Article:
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2020-02-28 8:30:00 2020-02-28 8:30:00 Europe/London Integrative placemaking- addressing the 'silos' with collaborative approaches The places we live and work in are formed by an amalgam of policies, designs and decisions over time. Yet so... Australia Louise Jenkins Louise.Jenkins@improvementservice.org.uk

Integrative placemaking- addressing the 'silos' with collaborative approaches

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  • Venue name: University of Dundee
  • Venue address: University of Dundee, Dalhousie Buidling Old Hawkhill DD1 5EN
  • Event cost: Early Bird: £50.00 / £75.00 after the 14th February, Students/Young Urbanists/Young Planners: £30
Booking details: More info and booking

The places we live and work in are formed by an amalgam of policies, designs and decisions over time. Yet so many of the statutory, policy and behavioural systems pull in competing directions.

‘Working in silos’ has become one of the explanations for failed places at different scales. These can be competing or conflicting professional disciplines or authorities, client departments or organisations. Lack of collaboration or information sharing, lack of a shared vision or sense of purpose, or basic professional jealously can lead to dysfunctional, if not disastrous, outcomes for places and communities.

How might we better align legislation, policies, design guidance, but also technical practice and decision-making to ensure better place outcomes within more sustainable development in a healthy planet. Can we reconcile the UN Sustainable Development Goals (SDGs) with national and local level programmes at city, town, and neighbourhood scale?

This collaborative learning event marks the growth of The Academy of Urbanism in Scotland with a keynote event organised jointly with the University of Dundee, Urban Design Group, Architecture and Design Scotland.

The objective of this event is to explore how we can move towards a more integrated approach in the planning, design, engineering and management of towns and cities by informing, exploring and challenging silo mindsets & behaviours to better connect operational outputs with high-level objectives.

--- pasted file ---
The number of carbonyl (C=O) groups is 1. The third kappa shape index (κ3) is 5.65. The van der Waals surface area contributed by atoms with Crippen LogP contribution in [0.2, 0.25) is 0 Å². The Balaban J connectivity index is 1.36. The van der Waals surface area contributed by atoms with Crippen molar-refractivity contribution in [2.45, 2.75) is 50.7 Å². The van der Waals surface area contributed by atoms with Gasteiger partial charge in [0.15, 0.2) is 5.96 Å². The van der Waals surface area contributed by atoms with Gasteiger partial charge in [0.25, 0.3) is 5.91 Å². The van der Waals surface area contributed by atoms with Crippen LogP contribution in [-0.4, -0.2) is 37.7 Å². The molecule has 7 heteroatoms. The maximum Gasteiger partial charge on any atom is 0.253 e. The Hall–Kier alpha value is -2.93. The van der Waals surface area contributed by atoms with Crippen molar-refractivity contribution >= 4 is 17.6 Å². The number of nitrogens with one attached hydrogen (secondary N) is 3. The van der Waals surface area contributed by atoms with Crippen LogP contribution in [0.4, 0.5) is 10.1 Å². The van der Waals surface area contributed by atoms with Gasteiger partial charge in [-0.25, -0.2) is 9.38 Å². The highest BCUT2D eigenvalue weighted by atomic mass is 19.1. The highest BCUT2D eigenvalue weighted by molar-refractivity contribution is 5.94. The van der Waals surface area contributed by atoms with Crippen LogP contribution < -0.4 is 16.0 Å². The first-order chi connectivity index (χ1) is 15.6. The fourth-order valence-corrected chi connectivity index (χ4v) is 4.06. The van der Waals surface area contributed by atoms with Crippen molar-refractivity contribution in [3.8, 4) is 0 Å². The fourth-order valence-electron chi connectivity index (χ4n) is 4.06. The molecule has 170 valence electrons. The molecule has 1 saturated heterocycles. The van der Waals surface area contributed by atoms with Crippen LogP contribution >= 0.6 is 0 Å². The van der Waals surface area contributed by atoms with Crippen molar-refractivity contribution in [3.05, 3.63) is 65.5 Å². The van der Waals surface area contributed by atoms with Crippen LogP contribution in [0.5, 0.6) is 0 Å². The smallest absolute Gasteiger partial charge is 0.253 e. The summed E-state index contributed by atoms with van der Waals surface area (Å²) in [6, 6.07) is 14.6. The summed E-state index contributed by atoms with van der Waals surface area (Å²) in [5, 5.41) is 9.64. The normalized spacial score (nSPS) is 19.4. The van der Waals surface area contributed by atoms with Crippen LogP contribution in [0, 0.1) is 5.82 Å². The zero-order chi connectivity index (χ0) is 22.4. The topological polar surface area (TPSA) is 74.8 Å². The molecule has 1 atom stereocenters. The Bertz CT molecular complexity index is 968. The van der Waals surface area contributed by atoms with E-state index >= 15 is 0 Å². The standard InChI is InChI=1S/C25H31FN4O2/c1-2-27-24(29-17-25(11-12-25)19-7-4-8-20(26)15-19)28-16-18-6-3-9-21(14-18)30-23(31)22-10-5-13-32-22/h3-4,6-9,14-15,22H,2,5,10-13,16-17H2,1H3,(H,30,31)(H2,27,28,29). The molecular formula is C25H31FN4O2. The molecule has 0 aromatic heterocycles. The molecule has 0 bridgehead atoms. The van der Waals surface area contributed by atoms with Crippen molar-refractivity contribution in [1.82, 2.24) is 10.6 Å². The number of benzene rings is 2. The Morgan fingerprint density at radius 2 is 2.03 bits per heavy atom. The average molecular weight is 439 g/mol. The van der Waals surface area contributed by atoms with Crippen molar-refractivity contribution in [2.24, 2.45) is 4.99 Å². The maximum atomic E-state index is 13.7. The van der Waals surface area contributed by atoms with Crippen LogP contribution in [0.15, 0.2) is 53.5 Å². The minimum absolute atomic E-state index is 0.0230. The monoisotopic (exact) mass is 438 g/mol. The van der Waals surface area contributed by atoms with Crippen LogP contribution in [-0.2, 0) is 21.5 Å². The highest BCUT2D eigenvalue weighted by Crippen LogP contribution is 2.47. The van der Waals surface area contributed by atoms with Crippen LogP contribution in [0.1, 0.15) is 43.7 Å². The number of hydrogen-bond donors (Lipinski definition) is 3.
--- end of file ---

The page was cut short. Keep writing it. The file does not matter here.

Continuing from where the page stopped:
• How can policy and decision-makers work in a more holistic manner?
  • How can policy and technical standards be drawn up so that they do not conflict?
  • How can decision-making by different sectors of government be made consistent in pursuing desired outcomes?
  • Can local authorities be encouraged to align more effectively with national and international objectives?
  • What funding systems are needed to encourage better design and liveability?
  • How can planning, design and development decisions help to improve human wellbeing and planetary health?

This inter-disciplinary symposium will take place on 28 February 2020 at Dundee University. It will consider ways in which to improve collaboration in the planning, design, engineering, management and operation of our towns and cities. It will include lessons from within Scotland and also internationally.

The event coincides with cross-cutting updates to key guidance in the UK / Scotland including:

  1. The Place Principle
  2. Glasgow Place Commission
  3. Regional Spatial Strategy introduction
  4. New types of BID in Scotland
  5. RTPI research into Monitoring Outcomes of Planning

Audience

This event is devised for a broad audience of built environment decision-makers, including professional planners, architects and urban designers, landscape architects, highway and traffic engineers, regeneration, health, housing, town centre managers, consultants, retailers, public art and cultural practitioners.

The event will provide a leading forum for those concerned with the creation and development of a healthier planet, lively cities and towns, and happy citizens. It will consider contemporary thinking and innovative approaches to the design, operation and management of cities and towns. From experience, we anticipate the delegate participation to be drawn from across the UK and EU.

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